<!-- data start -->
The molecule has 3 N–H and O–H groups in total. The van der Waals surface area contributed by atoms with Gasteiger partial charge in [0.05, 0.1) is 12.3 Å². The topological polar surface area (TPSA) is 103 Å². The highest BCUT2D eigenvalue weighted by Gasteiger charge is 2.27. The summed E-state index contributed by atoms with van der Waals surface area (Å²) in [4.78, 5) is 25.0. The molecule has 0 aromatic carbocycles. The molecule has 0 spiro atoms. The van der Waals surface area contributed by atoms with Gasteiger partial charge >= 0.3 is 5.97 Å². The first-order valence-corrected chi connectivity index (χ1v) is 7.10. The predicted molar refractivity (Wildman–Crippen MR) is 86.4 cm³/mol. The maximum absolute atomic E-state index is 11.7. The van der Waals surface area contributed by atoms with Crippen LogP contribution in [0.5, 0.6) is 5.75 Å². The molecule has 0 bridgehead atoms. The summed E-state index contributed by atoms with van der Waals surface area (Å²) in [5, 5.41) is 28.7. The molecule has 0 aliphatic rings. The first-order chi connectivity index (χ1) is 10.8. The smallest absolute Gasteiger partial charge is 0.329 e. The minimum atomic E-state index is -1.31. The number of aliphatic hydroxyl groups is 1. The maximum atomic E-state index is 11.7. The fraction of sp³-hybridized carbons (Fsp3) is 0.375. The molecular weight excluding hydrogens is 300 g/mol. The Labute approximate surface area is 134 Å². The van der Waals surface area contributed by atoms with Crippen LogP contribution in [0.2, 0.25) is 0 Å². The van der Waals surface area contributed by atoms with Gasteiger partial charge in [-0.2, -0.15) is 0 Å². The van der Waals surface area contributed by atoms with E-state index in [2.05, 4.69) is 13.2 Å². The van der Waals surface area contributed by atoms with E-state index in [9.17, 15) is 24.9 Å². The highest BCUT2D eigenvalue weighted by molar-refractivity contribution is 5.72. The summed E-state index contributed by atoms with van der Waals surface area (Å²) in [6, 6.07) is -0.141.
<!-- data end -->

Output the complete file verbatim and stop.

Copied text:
The molecule has 3 N–H and O–H groups in total. The van der Waals surface area contributed by atoms with Gasteiger partial charge in [0.05, 0.1) is 12.3 Å². The topological polar surface area (TPSA) is 103 Å². The highest BCUT2D eigenvalue weighted by Gasteiger charge is 2.27. The summed E-state index contributed by atoms with van der Waals surface area (Å²) in [4.78, 5) is 25.0. The molecule has 0 aromatic carbocycles. The molecule has 0 spiro atoms. The van der Waals surface area contributed by atoms with Gasteiger partial charge >= 0.3 is 5.97 Å². The first-order valence-corrected chi connectivity index (χ1v) is 7.10. The predicted molar refractivity (Wildman–Crippen MR) is 86.4 cm³/mol. The maximum absolute atomic E-state index is 11.7. The van der Waals surface area contributed by atoms with Crippen LogP contribution in [0.5, 0.6) is 5.75 Å². The molecule has 0 bridgehead atoms. The summed E-state index contributed by atoms with van der Waals surface area (Å²) in [5, 5.41) is 28.7. The molecule has 0 aliphatic rings. The first-order chi connectivity index (χ1) is 10.8. The smallest absolute Gasteiger partial charge is 0.329 e. The minimum atomic E-state index is -1.31. The number of aliphatic hydroxyl groups is 1. The maximum atomic E-state index is 11.7. The fraction of sp³-hybridized carbons (Fsp3) is 0.375. The molecular weight excluding hydrogens is 300 g/mol. The Labute approximate surface area is 134 Å². The van der Waals surface area contributed by atoms with Crippen LogP contribution in [0.2, 0.25) is 0 Å². The van der Waals surface area contributed by atoms with Gasteiger partial charge in [-0.2, -0.15) is 0 Å². The van der Waals surface area contributed by atoms with E-state index in [2.05, 4.69) is 13.2 Å². The van der Waals surface area contributed by atoms with E-state index in [9.17, 15) is 24.9 Å². The highest BCUT2D eigenvalue weighted by molar-refractivity contribution is 5.72. The summed E-state index contributed by atoms with van der Waals surface area (Å²) in [6, 6.07) is -0.141.